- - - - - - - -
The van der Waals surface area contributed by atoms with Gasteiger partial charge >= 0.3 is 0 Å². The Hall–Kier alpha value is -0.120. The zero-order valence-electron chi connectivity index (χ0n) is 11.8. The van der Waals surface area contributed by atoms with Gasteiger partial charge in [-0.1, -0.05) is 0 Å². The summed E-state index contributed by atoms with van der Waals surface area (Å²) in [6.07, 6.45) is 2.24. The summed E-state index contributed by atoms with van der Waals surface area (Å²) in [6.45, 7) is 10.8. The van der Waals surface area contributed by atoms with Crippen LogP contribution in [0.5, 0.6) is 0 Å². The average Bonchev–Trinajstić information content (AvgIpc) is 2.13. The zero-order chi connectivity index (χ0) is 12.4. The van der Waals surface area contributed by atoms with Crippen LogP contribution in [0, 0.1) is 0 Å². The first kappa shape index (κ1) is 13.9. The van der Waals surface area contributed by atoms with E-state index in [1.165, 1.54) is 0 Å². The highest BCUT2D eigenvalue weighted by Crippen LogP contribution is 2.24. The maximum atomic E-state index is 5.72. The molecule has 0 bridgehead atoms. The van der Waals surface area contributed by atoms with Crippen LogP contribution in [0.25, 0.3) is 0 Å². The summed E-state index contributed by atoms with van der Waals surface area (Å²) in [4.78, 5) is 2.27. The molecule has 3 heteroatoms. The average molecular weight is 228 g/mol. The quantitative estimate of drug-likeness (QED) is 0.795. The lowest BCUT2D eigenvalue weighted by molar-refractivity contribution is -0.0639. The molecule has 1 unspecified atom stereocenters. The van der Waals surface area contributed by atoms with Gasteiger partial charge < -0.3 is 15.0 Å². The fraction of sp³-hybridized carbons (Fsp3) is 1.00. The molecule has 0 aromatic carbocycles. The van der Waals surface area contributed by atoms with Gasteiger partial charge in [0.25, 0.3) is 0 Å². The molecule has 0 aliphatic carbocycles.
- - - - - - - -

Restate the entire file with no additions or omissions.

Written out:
The van der Waals surface area contributed by atoms with Gasteiger partial charge >= 0.3 is 0 Å². The Hall–Kier alpha value is -0.120. The zero-order valence-electron chi connectivity index (χ0n) is 11.8. The van der Waals surface area contributed by atoms with Gasteiger partial charge in [-0.1, -0.05) is 0 Å². The summed E-state index contributed by atoms with van der Waals surface area (Å²) in [6.07, 6.45) is 2.24. The summed E-state index contributed by atoms with van der Waals surface area (Å²) in [6.45, 7) is 10.8. The van der Waals surface area contributed by atoms with Crippen LogP contribution in [0.5, 0.6) is 0 Å². The average Bonchev–Trinajstić information content (AvgIpc) is 2.13. The zero-order chi connectivity index (χ0) is 12.4. The van der Waals surface area contributed by atoms with Crippen LogP contribution in [0, 0.1) is 0 Å². The first kappa shape index (κ1) is 13.9. The van der Waals surface area contributed by atoms with E-state index in [1.165, 1.54) is 0 Å². The highest BCUT2D eigenvalue weighted by Crippen LogP contribution is 2.24. The maximum atomic E-state index is 5.72. The molecule has 0 bridgehead atoms. The van der Waals surface area contributed by atoms with Crippen LogP contribution in [0.25, 0.3) is 0 Å². The summed E-state index contributed by atoms with van der Waals surface area (Å²) in [4.78, 5) is 2.27. The molecule has 3 heteroatoms. The average molecular weight is 228 g/mol. The quantitative estimate of drug-likeness (QED) is 0.795. The lowest BCUT2D eigenvalue weighted by molar-refractivity contribution is -0.0639. The molecule has 1 unspecified atom stereocenters. The van der Waals surface area contributed by atoms with Gasteiger partial charge < -0.3 is 15.0 Å². The fraction of sp³-hybridized carbons (Fsp3) is 1.00. The molecule has 0 aromatic carbocycles. The van der Waals surface area contributed by atoms with Gasteiger partial charge in [0.25, 0.3) is 0 Å². The molecule has 0 aliphatic carbocycles.